July 9, 2009 -

Despite taking a bit of a thrashing in the mainstream media, BioWare remains unfazed by the 2008 controversy that Fox News ginned up over the well-known and tenderly played sex scene in best-selling RPG Mass Effect. The noted game developer's upcoming title Dragon Age: Origins is set to feature more of the same.
 
In an interview with CVG, co-founder of BioWare, Greg Zeschuk discusses the inclusion of sexual interactions in video games:

I don't think [games] need to have [sex scenes], I think that in certain types of games it makes sense to have them... That said, I think from our perspective we want to reflect real human relationships... And if that involves some sort of intimate scenes, we want to provide those for the player.
 
It's based on the fact that this is a sophisticated mature experience. The same way that a kid's anime or cartoon will have a different style of content in it than a really serious drama, this is like a serious drama. Really what we're going for in all cases is emotional engagement, some kind of impact.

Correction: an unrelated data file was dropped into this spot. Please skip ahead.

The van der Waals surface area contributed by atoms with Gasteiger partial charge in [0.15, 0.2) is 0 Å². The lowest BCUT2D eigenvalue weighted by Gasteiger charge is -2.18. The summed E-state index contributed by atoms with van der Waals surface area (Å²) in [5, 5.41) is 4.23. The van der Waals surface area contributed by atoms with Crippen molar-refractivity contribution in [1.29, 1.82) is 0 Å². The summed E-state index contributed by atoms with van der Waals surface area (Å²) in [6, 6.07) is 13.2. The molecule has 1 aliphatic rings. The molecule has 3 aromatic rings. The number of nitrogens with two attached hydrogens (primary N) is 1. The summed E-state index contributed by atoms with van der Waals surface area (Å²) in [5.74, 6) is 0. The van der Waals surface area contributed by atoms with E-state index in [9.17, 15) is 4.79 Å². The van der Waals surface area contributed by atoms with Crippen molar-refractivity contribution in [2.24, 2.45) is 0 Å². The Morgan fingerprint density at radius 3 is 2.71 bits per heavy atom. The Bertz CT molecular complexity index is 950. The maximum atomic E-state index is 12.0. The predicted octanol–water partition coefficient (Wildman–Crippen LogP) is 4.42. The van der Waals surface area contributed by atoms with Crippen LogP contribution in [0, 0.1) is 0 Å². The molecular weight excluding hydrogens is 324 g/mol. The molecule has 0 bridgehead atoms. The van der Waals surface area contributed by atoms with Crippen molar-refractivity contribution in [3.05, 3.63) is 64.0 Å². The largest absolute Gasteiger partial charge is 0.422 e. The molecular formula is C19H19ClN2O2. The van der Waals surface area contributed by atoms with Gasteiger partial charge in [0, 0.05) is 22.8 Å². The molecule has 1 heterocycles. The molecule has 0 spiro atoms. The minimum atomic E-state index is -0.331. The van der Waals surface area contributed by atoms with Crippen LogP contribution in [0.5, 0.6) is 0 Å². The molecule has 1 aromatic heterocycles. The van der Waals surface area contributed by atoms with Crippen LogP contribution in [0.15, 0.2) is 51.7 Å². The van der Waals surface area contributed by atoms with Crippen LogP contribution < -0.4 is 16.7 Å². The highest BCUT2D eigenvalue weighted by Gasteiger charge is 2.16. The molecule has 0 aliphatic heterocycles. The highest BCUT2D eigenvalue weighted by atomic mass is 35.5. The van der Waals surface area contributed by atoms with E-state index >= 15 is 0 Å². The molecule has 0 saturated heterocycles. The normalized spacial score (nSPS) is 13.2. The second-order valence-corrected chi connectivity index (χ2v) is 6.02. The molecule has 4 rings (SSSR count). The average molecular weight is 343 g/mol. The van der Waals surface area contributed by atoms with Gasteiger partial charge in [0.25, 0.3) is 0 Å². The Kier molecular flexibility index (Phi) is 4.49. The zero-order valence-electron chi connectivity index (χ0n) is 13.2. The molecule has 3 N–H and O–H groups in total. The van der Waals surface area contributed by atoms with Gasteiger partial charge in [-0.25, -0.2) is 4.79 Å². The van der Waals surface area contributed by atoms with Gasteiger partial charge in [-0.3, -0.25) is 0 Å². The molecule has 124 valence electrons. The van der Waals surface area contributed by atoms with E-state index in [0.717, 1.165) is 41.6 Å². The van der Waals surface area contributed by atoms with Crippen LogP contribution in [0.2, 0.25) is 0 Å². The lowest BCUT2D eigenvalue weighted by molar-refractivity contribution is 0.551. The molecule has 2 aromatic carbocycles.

-Reporting from San Diego, GamePolitics Correspondent Andrew Eisen thinks Microsoft’s Project Natal could make for some interesting sexual interactions in video games...

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Fable II, LBP, GRID Receive Kudos in Parliament

March 29, 2009 -

As noted on the House of Commons website, Conservative MP Edward Vaizey (left) introduced an early day motion last week to recognize BAFTA nominees and winners, including Little Big Planet, Fable II and Race Driver: GRID.